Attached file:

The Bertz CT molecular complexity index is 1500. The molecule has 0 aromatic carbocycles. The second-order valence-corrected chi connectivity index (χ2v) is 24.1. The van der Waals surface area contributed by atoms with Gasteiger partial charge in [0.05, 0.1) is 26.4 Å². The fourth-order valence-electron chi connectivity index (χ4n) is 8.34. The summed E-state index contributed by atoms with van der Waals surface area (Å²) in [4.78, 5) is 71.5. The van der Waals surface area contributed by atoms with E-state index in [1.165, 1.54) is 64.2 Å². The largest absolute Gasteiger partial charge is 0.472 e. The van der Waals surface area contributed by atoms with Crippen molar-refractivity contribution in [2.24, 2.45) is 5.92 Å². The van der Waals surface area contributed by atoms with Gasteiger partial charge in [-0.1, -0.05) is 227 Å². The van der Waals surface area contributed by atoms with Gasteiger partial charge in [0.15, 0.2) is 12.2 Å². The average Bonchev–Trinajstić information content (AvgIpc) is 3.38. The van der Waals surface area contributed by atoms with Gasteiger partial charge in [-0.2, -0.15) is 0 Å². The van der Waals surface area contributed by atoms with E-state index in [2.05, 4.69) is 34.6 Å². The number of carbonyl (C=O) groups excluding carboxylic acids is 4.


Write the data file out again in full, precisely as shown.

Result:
The Bertz CT molecular complexity index is 1500. The molecule has 0 aromatic carbocycles. The second-order valence-corrected chi connectivity index (χ2v) is 24.1. The van der Waals surface area contributed by atoms with Gasteiger partial charge in [0.05, 0.1) is 26.4 Å². The fourth-order valence-electron chi connectivity index (χ4n) is 8.34. The summed E-state index contributed by atoms with van der Waals surface area (Å²) in [4.78, 5) is 71.5. The van der Waals surface area contributed by atoms with E-state index in [1.165, 1.54) is 64.2 Å². The largest absolute Gasteiger partial charge is 0.472 e. The van der Waals surface area contributed by atoms with Crippen molar-refractivity contribution in [2.24, 2.45) is 5.92 Å². The van der Waals surface area contributed by atoms with Gasteiger partial charge in [-0.1, -0.05) is 227 Å². The van der Waals surface area contributed by atoms with Gasteiger partial charge in [0.15, 0.2) is 12.2 Å². The average Bonchev–Trinajstić information content (AvgIpc) is 3.38. The van der Waals surface area contributed by atoms with Gasteiger partial charge in [-0.2, -0.15) is 0 Å². The van der Waals surface area contributed by atoms with E-state index in [2.05, 4.69) is 34.6 Å². The number of carbonyl (C=O) groups excluding carboxylic acids is 4.